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The Savvy Bidders Guide to eBay – Plus some tips for sellers who want me to bid higher...

By Cybele Elaine Werts

In the history of collecting, never has there been a tool such as eBay. Just a decade ago I was collecting toy cash registers by visiting antique shops and toy stores, and paying rather exorbitant prices. With the advent of eBay, I have access to a global market and have been able to purchase many one-of-a-kind items dirt cheap.

The process of learning to be a smart bidder is not without it's pitfalls however. It's easy to get caught up in bidders fever and overspend. This article is a series of tips and strategies designed to help you become a truly savvy eBay bidder.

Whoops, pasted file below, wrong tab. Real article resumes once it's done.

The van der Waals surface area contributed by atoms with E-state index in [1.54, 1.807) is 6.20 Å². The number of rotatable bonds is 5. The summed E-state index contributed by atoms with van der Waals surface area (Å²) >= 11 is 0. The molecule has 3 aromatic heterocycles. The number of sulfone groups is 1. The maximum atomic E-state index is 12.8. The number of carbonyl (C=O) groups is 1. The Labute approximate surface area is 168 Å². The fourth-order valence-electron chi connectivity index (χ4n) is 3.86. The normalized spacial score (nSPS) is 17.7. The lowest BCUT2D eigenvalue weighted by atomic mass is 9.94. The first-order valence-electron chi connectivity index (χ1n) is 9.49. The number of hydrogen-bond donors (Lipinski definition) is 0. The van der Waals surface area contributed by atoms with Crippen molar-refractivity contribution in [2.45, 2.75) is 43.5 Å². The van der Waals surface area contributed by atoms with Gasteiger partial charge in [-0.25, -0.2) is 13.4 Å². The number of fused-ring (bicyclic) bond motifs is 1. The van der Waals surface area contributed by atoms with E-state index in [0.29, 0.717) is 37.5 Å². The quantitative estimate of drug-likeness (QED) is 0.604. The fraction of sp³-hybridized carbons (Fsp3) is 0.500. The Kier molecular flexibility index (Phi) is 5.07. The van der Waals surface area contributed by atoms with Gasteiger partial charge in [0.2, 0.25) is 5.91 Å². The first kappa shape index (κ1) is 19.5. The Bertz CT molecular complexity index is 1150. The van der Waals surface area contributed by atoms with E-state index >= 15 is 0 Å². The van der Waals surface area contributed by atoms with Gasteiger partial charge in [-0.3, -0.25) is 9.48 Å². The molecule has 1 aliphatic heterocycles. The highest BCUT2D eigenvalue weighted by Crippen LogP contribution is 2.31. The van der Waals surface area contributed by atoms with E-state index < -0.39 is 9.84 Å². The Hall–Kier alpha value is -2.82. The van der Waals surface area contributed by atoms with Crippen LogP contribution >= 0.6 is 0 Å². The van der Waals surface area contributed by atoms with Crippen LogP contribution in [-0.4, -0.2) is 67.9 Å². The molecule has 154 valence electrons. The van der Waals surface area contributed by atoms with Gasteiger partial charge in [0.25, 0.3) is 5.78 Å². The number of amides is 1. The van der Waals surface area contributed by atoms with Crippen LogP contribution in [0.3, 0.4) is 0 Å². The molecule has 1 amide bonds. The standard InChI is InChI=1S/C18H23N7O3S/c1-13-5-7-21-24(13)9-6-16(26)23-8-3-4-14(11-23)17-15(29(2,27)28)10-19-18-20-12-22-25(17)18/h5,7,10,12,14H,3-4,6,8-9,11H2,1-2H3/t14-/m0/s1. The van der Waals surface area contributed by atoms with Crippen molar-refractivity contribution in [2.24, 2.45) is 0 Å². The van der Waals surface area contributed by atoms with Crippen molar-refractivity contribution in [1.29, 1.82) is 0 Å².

What kind of people can best take advantage of eBay?

People who:

1.         don't like to shop

2.         live in rural areas where shopping is limited

3.         have a specific need

4.         collect something extremely rare or unique

Where are the best buys on eBay?

Just because something is on eBay doesn't make it a great deal. These are the situations you'll want to look for:

  • A "Buy it Now" on an item you know is worth far more, but the seller does not. For example, I purchased a Betty Braun bear cashier toy for $35 from a seller who had no idea that working versions of this item are worth upwards of $400. The one I got is not working, but could be fixed for far less than $400.
  • An item that the Seller doesn't know, or hasn't included information on the Brand name. For example, I first saw a Wells moveable silver charm four years ago and it sold for over $100. When another one came on eBay recently, the seller failed to put the Well's name in the listing, and so all the Well's collectors did not find this item in their search. I won the bid for under $35. In a similar situation, some sellers don't include the brand name in the "Title" field of the listing but rather in the body of the description, so that they lose bidders who are searching only in the Title fields.